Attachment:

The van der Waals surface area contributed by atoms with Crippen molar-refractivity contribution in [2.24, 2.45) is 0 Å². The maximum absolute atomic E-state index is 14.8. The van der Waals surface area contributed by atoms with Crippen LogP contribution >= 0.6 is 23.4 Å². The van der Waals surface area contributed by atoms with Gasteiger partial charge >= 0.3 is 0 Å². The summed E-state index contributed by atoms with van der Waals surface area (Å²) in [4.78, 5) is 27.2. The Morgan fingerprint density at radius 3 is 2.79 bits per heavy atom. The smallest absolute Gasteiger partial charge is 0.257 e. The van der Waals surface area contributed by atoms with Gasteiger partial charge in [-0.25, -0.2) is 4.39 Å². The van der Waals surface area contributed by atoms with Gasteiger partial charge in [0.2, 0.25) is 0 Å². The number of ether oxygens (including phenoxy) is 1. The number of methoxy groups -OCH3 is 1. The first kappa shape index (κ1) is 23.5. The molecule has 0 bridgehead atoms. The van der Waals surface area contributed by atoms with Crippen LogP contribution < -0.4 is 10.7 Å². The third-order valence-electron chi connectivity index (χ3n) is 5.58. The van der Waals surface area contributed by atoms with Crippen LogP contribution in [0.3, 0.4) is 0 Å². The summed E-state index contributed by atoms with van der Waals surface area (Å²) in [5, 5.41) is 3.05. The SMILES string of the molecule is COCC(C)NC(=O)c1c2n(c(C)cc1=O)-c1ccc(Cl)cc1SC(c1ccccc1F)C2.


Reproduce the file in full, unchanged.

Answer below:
The van der Waals surface area contributed by atoms with Crippen molar-refractivity contribution in [2.24, 2.45) is 0 Å². The maximum absolute atomic E-state index is 14.8. The van der Waals surface area contributed by atoms with Crippen LogP contribution >= 0.6 is 23.4 Å². The van der Waals surface area contributed by atoms with Gasteiger partial charge >= 0.3 is 0 Å². The summed E-state index contributed by atoms with van der Waals surface area (Å²) in [4.78, 5) is 27.2. The Morgan fingerprint density at radius 3 is 2.79 bits per heavy atom. The smallest absolute Gasteiger partial charge is 0.257 e. The van der Waals surface area contributed by atoms with Gasteiger partial charge in [-0.25, -0.2) is 4.39 Å². The van der Waals surface area contributed by atoms with Gasteiger partial charge in [0.2, 0.25) is 0 Å². The number of ether oxygens (including phenoxy) is 1. The number of methoxy groups -OCH3 is 1. The first kappa shape index (κ1) is 23.5. The molecule has 0 bridgehead atoms. The van der Waals surface area contributed by atoms with Crippen LogP contribution < -0.4 is 10.7 Å². The third-order valence-electron chi connectivity index (χ3n) is 5.58. The van der Waals surface area contributed by atoms with Crippen LogP contribution in [0.3, 0.4) is 0 Å². The summed E-state index contributed by atoms with van der Waals surface area (Å²) in [5, 5.41) is 3.05. The SMILES string of the molecule is COCC(C)NC(=O)c1c2n(c(C)cc1=O)-c1ccc(Cl)cc1SC(c1ccccc1F)C2.